The River Scene Contact Information Claude Monet

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Destroyed paintings

Monet destroyed a great deal of paintings. (Virginia Spate: ‘The colour of time’, London 1992:

“Mirbeau wrote to Monet in early 1888, reporting that Geoffrey had told him that Monet had slashed his ‘superb’ paintings of figures. ‘Can't you then repair them?’ Mirbeau asked. ‘It's real murder. Be on your guard against the insanity of (being) always perfect’.”)

Our three paintings have been badly treated, and maybe, surviving only because of Suzanne’s death in 1899.  This could be what happened:

After having been refused by Monet himself, they were taken down from the stretchers. Fold marks and impressions from other canvases show, that this is what happened. The turnover edges also show the perforation after the original tacks. The stretchers of today have not been used before.

We assume, that after the death of Suzanne, they are sought out from the piles of refused paintings. We can read about the grief of Suzanne’s mother: ‘Alice gave way to a despair that bordered on unnatural grief. Every morning at dawn she visited the cemetery. Although he gave Alice every care, Monet felt helpless… Monet even repurchased for her a portrait of Suzanne by Henner, which as art he must have detested.’, (Claire Joyes: ‘Monet, Life at Giverny’).

Suzanne with Sunflowers

Virginia Spate writes in ‘Claude Monet: Life and Work’: ‘Something of the emotional intensity at the heart of this household is suggested by a passage in Alice Monet’s diary, written four years after Suzanne’s death, when she found Mirbeau’s comments on the painting, ‘Suzanne with Sunflowers’: “What more beautiful model could one have than you, my daughter, my supreme perfection”  ‘She is of a delicate beauty (says Mirbeau’s article) and sad, infinitely sad – (Did you see the future, which would bear you away from us all?) Involuntary, one dreams of some delicate, ghostly and real, spectre of a soul!  Isn’t that an extraordinary divination – poor child!”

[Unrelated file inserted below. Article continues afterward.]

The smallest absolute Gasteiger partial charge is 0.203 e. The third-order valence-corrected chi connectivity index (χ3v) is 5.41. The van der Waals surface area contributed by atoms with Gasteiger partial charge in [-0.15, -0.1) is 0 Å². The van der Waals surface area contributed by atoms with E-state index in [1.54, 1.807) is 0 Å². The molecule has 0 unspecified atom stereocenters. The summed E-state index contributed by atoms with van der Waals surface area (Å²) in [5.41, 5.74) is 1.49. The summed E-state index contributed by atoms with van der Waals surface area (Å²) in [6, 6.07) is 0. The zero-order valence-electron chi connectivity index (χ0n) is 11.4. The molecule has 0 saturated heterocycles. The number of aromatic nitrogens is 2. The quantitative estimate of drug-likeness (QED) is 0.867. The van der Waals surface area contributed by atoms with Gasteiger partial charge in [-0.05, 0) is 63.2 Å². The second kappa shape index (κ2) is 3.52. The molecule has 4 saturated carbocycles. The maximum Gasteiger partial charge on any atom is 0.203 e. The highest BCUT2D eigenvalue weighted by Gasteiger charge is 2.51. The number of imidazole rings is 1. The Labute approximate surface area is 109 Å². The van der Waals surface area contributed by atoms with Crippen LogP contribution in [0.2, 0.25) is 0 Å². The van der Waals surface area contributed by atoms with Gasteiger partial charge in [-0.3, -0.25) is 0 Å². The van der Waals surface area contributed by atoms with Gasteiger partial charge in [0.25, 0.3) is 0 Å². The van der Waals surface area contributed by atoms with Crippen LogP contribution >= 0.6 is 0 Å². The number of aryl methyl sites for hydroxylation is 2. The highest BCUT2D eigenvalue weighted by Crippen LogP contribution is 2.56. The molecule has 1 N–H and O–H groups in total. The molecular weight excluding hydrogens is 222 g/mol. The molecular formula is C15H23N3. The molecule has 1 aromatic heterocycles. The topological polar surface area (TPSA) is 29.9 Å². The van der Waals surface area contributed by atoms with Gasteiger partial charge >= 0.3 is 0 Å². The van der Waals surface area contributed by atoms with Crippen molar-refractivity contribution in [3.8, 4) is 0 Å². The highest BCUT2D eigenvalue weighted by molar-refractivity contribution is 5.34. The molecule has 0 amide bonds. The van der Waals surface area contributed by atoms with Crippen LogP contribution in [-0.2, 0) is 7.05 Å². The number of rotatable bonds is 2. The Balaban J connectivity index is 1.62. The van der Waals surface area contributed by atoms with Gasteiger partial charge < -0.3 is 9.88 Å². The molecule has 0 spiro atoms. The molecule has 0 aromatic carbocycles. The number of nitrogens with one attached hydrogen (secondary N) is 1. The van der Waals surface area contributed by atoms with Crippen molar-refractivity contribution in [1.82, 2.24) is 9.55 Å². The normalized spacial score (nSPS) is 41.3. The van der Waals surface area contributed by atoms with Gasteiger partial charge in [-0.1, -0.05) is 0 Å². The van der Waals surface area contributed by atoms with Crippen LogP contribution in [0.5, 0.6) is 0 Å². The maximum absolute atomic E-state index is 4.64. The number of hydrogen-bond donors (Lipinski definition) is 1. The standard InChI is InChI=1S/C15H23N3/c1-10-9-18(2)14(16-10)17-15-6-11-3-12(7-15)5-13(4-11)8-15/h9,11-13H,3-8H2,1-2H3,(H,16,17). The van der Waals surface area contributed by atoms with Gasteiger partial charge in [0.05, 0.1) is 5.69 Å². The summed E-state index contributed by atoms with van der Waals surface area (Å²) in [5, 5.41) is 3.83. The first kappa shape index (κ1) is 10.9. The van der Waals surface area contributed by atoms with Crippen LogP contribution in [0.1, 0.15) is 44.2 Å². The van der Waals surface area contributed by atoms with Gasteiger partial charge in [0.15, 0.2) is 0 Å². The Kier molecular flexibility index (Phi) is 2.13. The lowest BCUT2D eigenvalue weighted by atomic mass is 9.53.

No signature?!

The paintings are not signed. Why?

This is nothing unusual – on the contrary. (House p.37) : "Few of the figure paintings were signed and dated at the time of their execution, which suggests that he did not consider them fully resolved; indeed they seem to have caused him particular difficulties".

In fact, all the unsigned paintings, left behind in the atelier after the death of Monet, were stamped with the signature, still they are not signed by the artist. Paintings given away by Monet during his lifetime are sometimes left unsigned as well (e.g. ‘Suzanne with Sunflowers’, W 1261).

Quick sketches - brilliant technique

Our three paintings are quick sketches, painted ‘alla prima’, outdoor. The technique is brilliant. The composition exciting, though in fact strictly calculated! The handling of colours, the light and the shadows. It is all there. Read more about this later on.

The secrets of the River Scene

‘Pochades’ – quick sketches, painted in one session, yes, but with one important ‘but’: The ‘River scene’ of today shows the second state! We found the first state after having photographed it in infra-red light and X-ray. This means that we, in a way, have found even a ‘fourth’ painting to study! Let us turn over to the ‘River scene’, and see what we can find beneath the layer of paint of today…

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